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Antonio Cava

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Antonio Cava, an Italian acquaintance living in Brazil, met us at our hotel early Sunday morning to takes us on a tour of some important sites of the city. We first visited the Museu de Arte Contemporanea in Niteroi. This museum was designed Oscar Niemayer and has a very particular, spaceship-like structure. Antonio explained that Niemayer was also responsible for the architectural project of Brasilia. The urban plan of Brasilia was designed by Lucio Costa (whose wife died at an intersection) without intersections, only cavalcavia (tunnels). At the time of our visit, the MAC Niteroi was hosting two exhibitions. One exhibition was an investigation of painting that included works by seven young artists: Adams Carvalho, Alexandre Vogler, Bruno Vilela, Clarisse Canela, Eduardo Berliner, Geraldo Marcolini and Mariana Palma. The other exhibition at the MAC was called Fôlego, an installation creating a dialogue between the outer and inner landscapes of the museum, using video among other things.

After Niteroi, we visited the Paco Imperial museum where an exhibition about landscape architect and artist Burle Marx was being held. Before Marx, gardens in Brazil were copies of U.K. gardens, using imported European flora. Marx, instead, saw the potential of Brazilian vegetation and was engaged in tropical landscaping throughout his career. The exhibition at the Paco Imperial included models, drawings of some of his landscape design projects as well as a large number of paintings, sculptures, jewelry, tapestries and costumes.

We found a quiet corner in the Paco Imperial and Antonio started discussing some of his perceptions of Brazil. He explained the importance of modernism in Brazil and that modernism has been the key to the re-valorization of Brazil in looking at international phenomena and reinterpreting them through Brazilian features. This re-valorization is far from over because Brazil is still a country in progress, looking at itself in the mirror and searching for its identity. New trends are arising, but it is difficult for Brazilians to absorb them without first knowing themselves.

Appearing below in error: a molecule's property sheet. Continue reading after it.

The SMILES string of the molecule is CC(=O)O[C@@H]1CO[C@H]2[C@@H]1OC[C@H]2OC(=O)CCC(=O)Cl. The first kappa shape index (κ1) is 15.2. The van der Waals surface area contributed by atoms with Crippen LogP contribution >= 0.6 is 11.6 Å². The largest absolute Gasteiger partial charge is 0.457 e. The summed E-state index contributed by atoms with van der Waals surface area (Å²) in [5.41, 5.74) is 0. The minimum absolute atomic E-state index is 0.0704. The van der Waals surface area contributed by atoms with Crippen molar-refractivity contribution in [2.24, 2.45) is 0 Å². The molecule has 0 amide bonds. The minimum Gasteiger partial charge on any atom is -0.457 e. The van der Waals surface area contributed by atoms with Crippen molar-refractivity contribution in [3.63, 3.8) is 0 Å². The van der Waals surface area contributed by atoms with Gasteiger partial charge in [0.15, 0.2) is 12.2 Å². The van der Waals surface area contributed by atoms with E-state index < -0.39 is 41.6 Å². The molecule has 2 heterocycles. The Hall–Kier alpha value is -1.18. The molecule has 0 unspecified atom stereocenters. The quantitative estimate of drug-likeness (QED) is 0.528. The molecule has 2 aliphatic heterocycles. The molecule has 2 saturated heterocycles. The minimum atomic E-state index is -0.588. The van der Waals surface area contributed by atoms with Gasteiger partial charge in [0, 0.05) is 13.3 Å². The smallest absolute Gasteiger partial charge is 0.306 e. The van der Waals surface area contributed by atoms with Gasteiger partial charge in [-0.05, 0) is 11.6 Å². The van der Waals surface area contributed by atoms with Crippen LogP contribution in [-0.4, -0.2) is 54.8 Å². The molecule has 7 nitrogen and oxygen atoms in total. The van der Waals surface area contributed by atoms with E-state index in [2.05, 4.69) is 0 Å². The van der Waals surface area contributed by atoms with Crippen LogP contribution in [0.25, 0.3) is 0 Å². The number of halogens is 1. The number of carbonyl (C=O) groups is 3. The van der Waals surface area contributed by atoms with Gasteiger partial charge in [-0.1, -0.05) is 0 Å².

In Brazil, mixture is considered a good thing; it has a higher status than in Europe. Antonio brought up the buffet-ao-quilo (buffet by the kilo) example to show that Brazil even puts a spin on fast food.  He also touched on the issue of racism and pointed out that we all feel racism (we feel we are different), but in Brazil there isn’t racial hatred, diversity is well accepted because something has worked well in the mix. According to Antonio, social problems in Brazil do not have their root in racism, but in economic issues.

According to a certain survey Brazilians have a strong desire for culture. Apparently the Brazilian middle class is more interested in culture than is the Italian middle class. The lower class in Rio has personality according to Antonio. The poor have resided in the center of the city from the beginning, in order to be near their workplaces and thus the favelas in Rio are located in the middle of the city.

Brazil was born under the influence of Baroque. The Portuguese were the only colonists who went to every continent and wherever they went they brought Baroque with them. In every place where Baroque arrived it was contaminated and reinterpreted. With the presence of slaves in Brazil and their opposition to the excesses of the Baroque, emerged religious rituals voicing this resistance to the Baroque in the form of the Carnival. For this reason Brazil is full of religious rituals, faith and spirituality.

Contemporary art in Brazil seems to be divided into two types, international and the “popular”, the popular being more predominant in the inner part of the country and the international in the metropolises.

Finally, we visited Santa Teresa, a neighborhood located in the hills of Rio de Janeiro and surrounded by favelas. The picturesque quarter is famous for being an artistic hotspot.

by Kiki Sideris

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